Tit-for-tat and some tea

How can I share my feelings about the bombs and rockets and life in Gaza?

I’m so discombobulated that I don’t know the words to use . . . so I’m just going to free associate and hope it makes some sense of this senseless conflict.

I’ve never lived, or spent any time, in a conflict zone.   Everyone in Gaza has spent their entire lives in a conflict zone.  They tell me this is “normal.”  I want to scream —-“This is NOT normal!!!!!!!”

Like a bad marriage where the victim can’t escape an abusive relationship because the two are trapped and don’t know how to break the cycle of violence.

Everyone I’ve talked with in Gaza knows someone who has been killed by Israel, whether a family member, friend, or acquaintance.  One young man (in his twenties) has memorized the name, date, location and circumstances of every martyr.

I remember seeing the pictures of martyrs on the walls when I visited Gaza in 2004 and feeling uncomfortable with these images that glorified war and fighting.   Now I’ve talked with Palestinians who have explained that martyrs are anyone who has died as a result of Israel’s actions, whether in the field of battle or delayed at the checkpoint and unable to make it to the hospital in time for treatment.

We’re sitting at home tonight watching a soap opera on TV, visiting with relatives who have dropped by to share Eid greetings,  drinking tea and eating cookies.   During the past couple of days, Israel and Palestinian factions from Gaza have been exchanging rockets and bombs, a number of dead in Gaza and wounded in Israel.   Al Jazeera’s reporting makes it sound like children playing, tit-for-tat.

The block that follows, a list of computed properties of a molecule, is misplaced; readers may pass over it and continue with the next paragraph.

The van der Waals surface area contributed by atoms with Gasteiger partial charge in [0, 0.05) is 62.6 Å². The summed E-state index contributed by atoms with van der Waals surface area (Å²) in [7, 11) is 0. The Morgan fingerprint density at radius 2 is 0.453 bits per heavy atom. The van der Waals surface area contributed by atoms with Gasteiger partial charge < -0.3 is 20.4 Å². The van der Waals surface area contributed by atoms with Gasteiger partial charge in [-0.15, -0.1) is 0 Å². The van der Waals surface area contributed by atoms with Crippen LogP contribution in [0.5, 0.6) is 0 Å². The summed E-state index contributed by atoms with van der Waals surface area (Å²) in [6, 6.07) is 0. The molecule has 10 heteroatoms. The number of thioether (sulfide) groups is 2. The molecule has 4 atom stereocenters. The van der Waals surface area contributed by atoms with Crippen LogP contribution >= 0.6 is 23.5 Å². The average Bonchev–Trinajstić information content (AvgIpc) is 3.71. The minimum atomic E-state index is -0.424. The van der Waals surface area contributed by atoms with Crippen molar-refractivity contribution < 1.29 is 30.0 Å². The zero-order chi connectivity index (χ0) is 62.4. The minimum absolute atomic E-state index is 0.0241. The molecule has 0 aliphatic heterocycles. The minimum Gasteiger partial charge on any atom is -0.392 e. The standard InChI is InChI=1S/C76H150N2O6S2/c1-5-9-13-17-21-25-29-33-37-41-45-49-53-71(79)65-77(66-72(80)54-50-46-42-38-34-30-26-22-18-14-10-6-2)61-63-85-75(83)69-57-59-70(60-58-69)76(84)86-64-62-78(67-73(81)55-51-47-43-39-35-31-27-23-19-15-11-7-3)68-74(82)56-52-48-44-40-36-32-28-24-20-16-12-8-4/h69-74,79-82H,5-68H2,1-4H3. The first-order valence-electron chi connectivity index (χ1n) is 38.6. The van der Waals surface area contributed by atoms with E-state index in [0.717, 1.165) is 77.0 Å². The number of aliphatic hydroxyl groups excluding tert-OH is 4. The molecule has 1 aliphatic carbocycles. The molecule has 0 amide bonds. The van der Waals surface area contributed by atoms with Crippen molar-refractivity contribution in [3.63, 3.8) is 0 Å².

My young friend who lives in the north near the border said he couldn’t sleep last night because of the tit-for-tat.  He knew some of the martyrs killed yesterday.   Another young friend who lives near the border warned me last week, “don’t take your camera out and shoot pictures of the border from my house.  The Israeli soldiers may shoot back.”

Both families served me tea, a custom in every home in Gaza I suspect, which I’ve come to enjoy very much.

I don’t think the Palestinians and Israelis know how to disengage from this terror of violence.  They seem to need each other, to keep struggling and resisting and occupying.  The current generation of leaders on both sides know nothing else but violence and conflict.

If the world wants to watch this low-intensity warfare continue for the next generation, I bet both sides would be happy to keep entertaining.  This is “normal.”

But if the world thinks the occupation and siege are not normal, then WAKE UP and SPEAK UP and do whatever you can to help both sides disengage from this macabre situation.   They can’t do it by themselves.

Lora and children from an orphanage in Gaza at a book fair.

 
 

 

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1 Comment

Filed under Gaza, Israel, Israel Defense Forces, Occupation, Uncategorized

One response to “Tit-for-tat and some tea

  1. Judy Gelwicks

    What a story. Good explanation. Such a sad situation. Be safe.

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